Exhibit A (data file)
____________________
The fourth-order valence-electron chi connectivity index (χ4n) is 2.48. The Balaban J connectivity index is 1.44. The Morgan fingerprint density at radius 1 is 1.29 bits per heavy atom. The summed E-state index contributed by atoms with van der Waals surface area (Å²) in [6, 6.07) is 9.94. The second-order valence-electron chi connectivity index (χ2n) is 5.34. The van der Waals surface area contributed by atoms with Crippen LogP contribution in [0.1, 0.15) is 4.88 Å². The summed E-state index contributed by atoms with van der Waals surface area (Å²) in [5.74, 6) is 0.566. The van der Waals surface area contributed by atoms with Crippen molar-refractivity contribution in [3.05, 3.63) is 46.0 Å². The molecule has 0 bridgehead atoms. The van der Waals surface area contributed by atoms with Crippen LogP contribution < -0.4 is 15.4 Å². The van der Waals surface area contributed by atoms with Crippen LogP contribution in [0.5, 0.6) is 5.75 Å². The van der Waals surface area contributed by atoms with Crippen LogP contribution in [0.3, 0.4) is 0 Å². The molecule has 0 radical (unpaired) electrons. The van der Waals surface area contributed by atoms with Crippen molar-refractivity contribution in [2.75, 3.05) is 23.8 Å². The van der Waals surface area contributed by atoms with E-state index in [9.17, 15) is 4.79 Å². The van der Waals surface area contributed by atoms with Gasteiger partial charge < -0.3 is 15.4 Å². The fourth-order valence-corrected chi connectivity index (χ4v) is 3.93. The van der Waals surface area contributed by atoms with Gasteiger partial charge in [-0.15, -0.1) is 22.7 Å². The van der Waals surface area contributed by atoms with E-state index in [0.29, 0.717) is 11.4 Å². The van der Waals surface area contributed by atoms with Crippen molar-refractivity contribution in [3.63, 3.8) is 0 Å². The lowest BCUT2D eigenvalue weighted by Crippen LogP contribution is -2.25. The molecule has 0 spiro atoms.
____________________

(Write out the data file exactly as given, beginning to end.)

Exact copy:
The fourth-order valence-electron chi connectivity index (χ4n) is 2.48. The Balaban J connectivity index is 1.44. The Morgan fingerprint density at radius 1 is 1.29 bits per heavy atom. The summed E-state index contributed by atoms with van der Waals surface area (Å²) in [6, 6.07) is 9.94. The second-order valence-electron chi connectivity index (χ2n) is 5.34. The van der Waals surface area contributed by atoms with Crippen LogP contribution in [0.1, 0.15) is 4.88 Å². The summed E-state index contributed by atoms with van der Waals surface area (Å²) in [5.74, 6) is 0.566. The van der Waals surface area contributed by atoms with Crippen molar-refractivity contribution in [3.05, 3.63) is 46.0 Å². The molecule has 0 bridgehead atoms. The van der Waals surface area contributed by atoms with Crippen LogP contribution < -0.4 is 15.4 Å². The van der Waals surface area contributed by atoms with Crippen LogP contribution in [0.5, 0.6) is 5.75 Å². The van der Waals surface area contributed by atoms with Crippen LogP contribution in [0.3, 0.4) is 0 Å². The molecule has 0 radical (unpaired) electrons. The van der Waals surface area contributed by atoms with Crippen molar-refractivity contribution in [2.75, 3.05) is 23.8 Å². The van der Waals surface area contributed by atoms with E-state index in [9.17, 15) is 4.79 Å². The van der Waals surface area contributed by atoms with Gasteiger partial charge < -0.3 is 15.4 Å². The fourth-order valence-corrected chi connectivity index (χ4v) is 3.93. The van der Waals surface area contributed by atoms with Gasteiger partial charge in [-0.15, -0.1) is 22.7 Å². The van der Waals surface area contributed by atoms with E-state index in [0.29, 0.717) is 11.4 Å². The van der Waals surface area contributed by atoms with Crippen molar-refractivity contribution in [3.63, 3.8) is 0 Å². The lowest BCUT2D eigenvalue weighted by Crippen LogP contribution is -2.25. The molecule has 0 spiro atoms.